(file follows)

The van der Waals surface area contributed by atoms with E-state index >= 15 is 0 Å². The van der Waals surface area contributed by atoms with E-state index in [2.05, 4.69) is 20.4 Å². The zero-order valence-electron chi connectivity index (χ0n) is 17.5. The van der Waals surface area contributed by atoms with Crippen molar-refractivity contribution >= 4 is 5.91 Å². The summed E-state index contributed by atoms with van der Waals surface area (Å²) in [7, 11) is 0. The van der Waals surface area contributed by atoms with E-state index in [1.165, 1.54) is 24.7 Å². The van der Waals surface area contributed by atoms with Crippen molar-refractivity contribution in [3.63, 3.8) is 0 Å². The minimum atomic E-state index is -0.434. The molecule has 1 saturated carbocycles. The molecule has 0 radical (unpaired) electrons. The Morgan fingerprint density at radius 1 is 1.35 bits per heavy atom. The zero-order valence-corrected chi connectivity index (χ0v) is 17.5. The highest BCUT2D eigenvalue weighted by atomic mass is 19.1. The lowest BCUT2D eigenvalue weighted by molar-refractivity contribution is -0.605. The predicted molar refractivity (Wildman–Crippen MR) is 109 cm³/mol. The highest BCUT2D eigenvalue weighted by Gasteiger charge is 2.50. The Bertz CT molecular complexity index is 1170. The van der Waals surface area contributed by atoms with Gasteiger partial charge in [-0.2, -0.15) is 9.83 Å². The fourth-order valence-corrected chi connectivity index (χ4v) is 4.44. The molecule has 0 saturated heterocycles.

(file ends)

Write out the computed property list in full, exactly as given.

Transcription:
The van der Waals surface area contributed by atoms with E-state index >= 15 is 0 Å². The van der Waals surface area contributed by atoms with E-state index in [2.05, 4.69) is 20.4 Å². The zero-order valence-electron chi connectivity index (χ0n) is 17.5. The van der Waals surface area contributed by atoms with Crippen molar-refractivity contribution >= 4 is 5.91 Å². The summed E-state index contributed by atoms with van der Waals surface area (Å²) in [7, 11) is 0. The van der Waals surface area contributed by atoms with E-state index in [1.165, 1.54) is 24.7 Å². The van der Waals surface area contributed by atoms with Crippen molar-refractivity contribution in [3.63, 3.8) is 0 Å². The minimum atomic E-state index is -0.434. The molecule has 1 saturated carbocycles. The molecule has 0 radical (unpaired) electrons. The Morgan fingerprint density at radius 1 is 1.35 bits per heavy atom. The zero-order valence-corrected chi connectivity index (χ0v) is 17.5. The highest BCUT2D eigenvalue weighted by atomic mass is 19.1. The lowest BCUT2D eigenvalue weighted by molar-refractivity contribution is -0.605. The predicted molar refractivity (Wildman–Crippen MR) is 109 cm³/mol. The highest BCUT2D eigenvalue weighted by Gasteiger charge is 2.50. The Bertz CT molecular complexity index is 1170. The van der Waals surface area contributed by atoms with Gasteiger partial charge in [-0.2, -0.15) is 9.83 Å². The fourth-order valence-corrected chi connectivity index (χ4v) is 4.44. The molecule has 0 saturated heterocycles.